Do you have an inner voice whose criticism stops you speaking up at work, giving public presentations or asking for a pay rise?

If so – you’re not alone.

Our recent public survey found that more than half of women said their self-esteem impacts their day-to-day choices and stops them from seeking new opportunities.

So our therapists have shared tips for women on how to manage their self-doubt and thrive in the workplace.

You’re not an imposter!

“It’s important to remember that even the most seemingly confident colleagues may be suffering inside and exhausting themselves with masking and getting through the day,” says Dee Johnson, therapist and BACP member.

“The constant pressure, in an aggressive and competitive environment, to be the best, keep your job and status is all driven by fear. And when the healthy and good stress that we need to drive us and up the ante becomes a crippling and destructive fear we need to seek help and support.”

Dee suggests keeping a journal that reflects the facts vs the fiction of the imposter voice in your head.

“You are not a magical creature that can read other people’s thoughts, particularly when you have convinced yourself that people are thinking you’re useless,” she adds.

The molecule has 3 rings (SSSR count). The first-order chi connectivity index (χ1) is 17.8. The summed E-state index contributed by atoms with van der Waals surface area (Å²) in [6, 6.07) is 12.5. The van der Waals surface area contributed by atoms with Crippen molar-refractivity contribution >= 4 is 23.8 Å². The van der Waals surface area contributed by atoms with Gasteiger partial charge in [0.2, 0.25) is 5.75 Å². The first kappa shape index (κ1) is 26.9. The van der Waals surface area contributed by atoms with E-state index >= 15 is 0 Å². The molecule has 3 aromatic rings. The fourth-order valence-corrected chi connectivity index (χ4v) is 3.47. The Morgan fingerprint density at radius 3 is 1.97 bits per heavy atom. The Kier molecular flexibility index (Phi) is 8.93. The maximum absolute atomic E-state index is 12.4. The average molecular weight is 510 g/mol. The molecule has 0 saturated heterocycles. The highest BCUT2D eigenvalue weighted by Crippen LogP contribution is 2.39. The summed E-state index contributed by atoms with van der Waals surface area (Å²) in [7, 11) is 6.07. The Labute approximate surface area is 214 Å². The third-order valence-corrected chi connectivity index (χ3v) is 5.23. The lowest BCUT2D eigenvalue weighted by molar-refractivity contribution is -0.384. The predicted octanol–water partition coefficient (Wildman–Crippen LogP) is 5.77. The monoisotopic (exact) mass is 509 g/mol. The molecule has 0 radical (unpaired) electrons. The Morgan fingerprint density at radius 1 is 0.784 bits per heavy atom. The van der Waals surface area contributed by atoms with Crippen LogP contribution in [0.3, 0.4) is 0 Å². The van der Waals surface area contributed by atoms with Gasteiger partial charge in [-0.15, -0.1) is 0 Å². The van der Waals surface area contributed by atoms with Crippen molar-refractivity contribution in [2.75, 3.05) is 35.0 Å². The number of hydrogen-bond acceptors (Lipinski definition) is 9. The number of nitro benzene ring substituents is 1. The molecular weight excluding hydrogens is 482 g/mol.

Our member Nicola Saunders, an integrative counsellor, agrees it’s important to remember that your thoughts and beliefs about yourself are not facts.

“They’re simply a product of information you may have received from the people around you, and then you focus on evidence to support the theory. By default, we then behave in a way that continues supporting the theory,” she says.

“For example, suppose we believe that we are not good enough to stand in a room full of people and deliver a presentation. In that case, we are unlikely to seek out opportunities to do something like that, and therefore, this reinforces our belief that we are not good enough.”

What does confidence look like?

BACP member and counsellor Pallvi Dave thinks it’s important to consider what images we conjure up when we put the words, women/confidence/workplace, together.